I really don't think you "need" a big quiver on the East Coast. Generally, you have hollow bigger waves, clean middle waves, mushy middle waves, and little waves. I could easily get by with just my 6'4'' round pin, and 6'0'' squash. For me personally, it's fun to change it up and ride a thick single fin every now and again. I just took out my latest acquisition yesterday evening- 6'2'' single fin (circa 78?) and had a blast getting pitched but finally cruising on some longer waves and even getting a little nose ride in. You gotta keep it fun, why else are we out there? I also have a 6'9'' pintail that I brought home from HI, haven't waxed it since. Additionally, I picked up a "used" (brand new) 7'8'' gun that has never been ridden. Sure looks great in the garage though. :P
The biggest thing to avoid in surfing is doing the same thing on the same board on every wave. It conditions your body to keep doing that, thus preventing you from throwing a new turn. This makes the whole experience boring. Surfing is exciting because each wave is a whole new experience, different (at least slightly) from any other one you've ridden. For me, riding different kinds of boards gives me a fresher approach to the waves, especially if the variety isn't there.
I buy way too many boards but I love to try new shapes. Started trying to reduce the quiver. I seem to use the same 3 boards the most:
8'0 Ricky Carroll quad hp mini-log eps/epoxy
6'10 Walden Magic Fish/Quad eps/epoxy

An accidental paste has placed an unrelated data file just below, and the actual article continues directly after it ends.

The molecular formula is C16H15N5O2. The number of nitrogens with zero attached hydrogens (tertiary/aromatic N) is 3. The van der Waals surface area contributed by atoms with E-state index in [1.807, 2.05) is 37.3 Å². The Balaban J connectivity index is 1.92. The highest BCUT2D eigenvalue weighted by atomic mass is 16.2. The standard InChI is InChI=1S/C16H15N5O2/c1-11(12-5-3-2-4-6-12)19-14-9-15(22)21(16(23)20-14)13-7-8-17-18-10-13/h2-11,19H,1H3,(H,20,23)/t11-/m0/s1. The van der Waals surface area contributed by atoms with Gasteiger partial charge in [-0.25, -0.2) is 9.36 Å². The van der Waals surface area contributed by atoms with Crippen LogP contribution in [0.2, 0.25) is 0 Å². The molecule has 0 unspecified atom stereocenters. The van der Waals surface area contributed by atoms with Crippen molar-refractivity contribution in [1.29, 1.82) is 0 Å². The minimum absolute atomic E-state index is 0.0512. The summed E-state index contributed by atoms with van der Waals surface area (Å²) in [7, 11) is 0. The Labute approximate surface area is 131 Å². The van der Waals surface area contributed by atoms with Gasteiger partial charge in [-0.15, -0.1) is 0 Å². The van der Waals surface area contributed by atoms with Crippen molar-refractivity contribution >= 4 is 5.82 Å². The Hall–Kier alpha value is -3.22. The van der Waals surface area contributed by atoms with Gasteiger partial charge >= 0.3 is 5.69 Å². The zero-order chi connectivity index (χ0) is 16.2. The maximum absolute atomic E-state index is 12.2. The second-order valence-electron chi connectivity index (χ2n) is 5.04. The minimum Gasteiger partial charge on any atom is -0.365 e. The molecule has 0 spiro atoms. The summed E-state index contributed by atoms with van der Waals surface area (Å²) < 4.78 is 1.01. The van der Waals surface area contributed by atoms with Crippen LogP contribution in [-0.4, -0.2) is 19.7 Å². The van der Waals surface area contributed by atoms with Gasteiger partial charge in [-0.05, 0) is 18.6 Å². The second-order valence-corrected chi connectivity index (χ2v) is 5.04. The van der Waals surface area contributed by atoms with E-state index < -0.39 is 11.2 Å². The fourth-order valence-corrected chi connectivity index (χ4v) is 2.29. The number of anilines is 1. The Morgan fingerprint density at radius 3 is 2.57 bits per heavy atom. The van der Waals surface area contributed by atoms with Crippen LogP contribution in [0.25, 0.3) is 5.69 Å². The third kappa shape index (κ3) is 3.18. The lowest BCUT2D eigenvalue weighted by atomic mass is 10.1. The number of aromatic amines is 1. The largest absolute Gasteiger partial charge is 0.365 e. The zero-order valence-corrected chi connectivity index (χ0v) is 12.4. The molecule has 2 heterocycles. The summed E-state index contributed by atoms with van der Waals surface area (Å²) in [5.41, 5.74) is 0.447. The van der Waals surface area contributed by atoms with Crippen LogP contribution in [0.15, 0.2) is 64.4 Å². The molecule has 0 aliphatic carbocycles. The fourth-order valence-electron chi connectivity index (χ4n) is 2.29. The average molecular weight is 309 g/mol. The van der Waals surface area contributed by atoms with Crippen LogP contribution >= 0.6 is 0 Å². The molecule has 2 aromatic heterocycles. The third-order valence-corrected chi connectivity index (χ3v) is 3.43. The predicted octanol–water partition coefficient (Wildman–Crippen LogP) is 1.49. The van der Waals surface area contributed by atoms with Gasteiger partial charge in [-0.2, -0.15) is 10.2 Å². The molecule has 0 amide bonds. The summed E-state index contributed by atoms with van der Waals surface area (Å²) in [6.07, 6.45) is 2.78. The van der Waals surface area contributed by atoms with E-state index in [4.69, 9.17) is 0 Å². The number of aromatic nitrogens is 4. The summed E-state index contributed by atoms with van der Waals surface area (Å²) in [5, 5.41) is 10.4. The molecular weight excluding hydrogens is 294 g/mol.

6'6 Joe Bauguess mini-simmons twin eps/epoxy
a quiver would be great to have if you travel a lot and get to surf different styles of breaks (reef, sandbar, points, etc.) then i can see it being necessary, but for the majority of the east coast its not necessary at all its more of a luxury and a lot of the boards probably dont get used very much.
most people swear that you have to have a longboard in your quiver for the east coast, but in my opinion any day thats good enough to ride a longboard you can ride a fish or other fat small wave board and have just as much fun. i currently have:
6' swallowtail (gets the most use, great on small days)
5'9" Merrick Flyer (also good on smaller days and when it gets big)
6'1" standard shortboard (doesnt really get used, sometimes when its big)
i used to have a 9' log but recently sold it cause I rarely used it after i got more into riding shortboards
i totally missed this thread, but it's funny b/c i've recently started paring down my quiver to what i use most. there was a point when i was up to about 10 boards or so, now i'm down to about 5 or so that all get used at every opportunity:
5'9" wynn channel bottom twin w/ trailer
5'10" wynn bonzer stubby (probably going to get sold)
6'0" wynn bonzer egg (my 90% board)
6'0" jamie kelly alia (on loan from the man himself)
6'4" ci fort knox (if we got should-head high surf every day, this would be my go-to board)
6'6" wynn bonzer
9'6" wynn log
size large original duckfeet fins
i think that having a longboard is essential to every surfer, unless they live in indo or something...it's just so vastly different from what most people ride that it forces you to slow down & really look at how you surf...it smooths your style out, too, which i think is great...having a good style has been lost in modern surfing, i think.
quivers are great if you're into that idea & can afford them, but not necessary. i just happen to really like the idea of throwing a couple different boards in the back of the jeep & going to a spot & just switching off & on all day...toss the 5'9", the 6'0", the 6'4", & the fins in the back & you've got a wide array of boards that surf completely different from each other. it's fun, & that's what surfing's all about.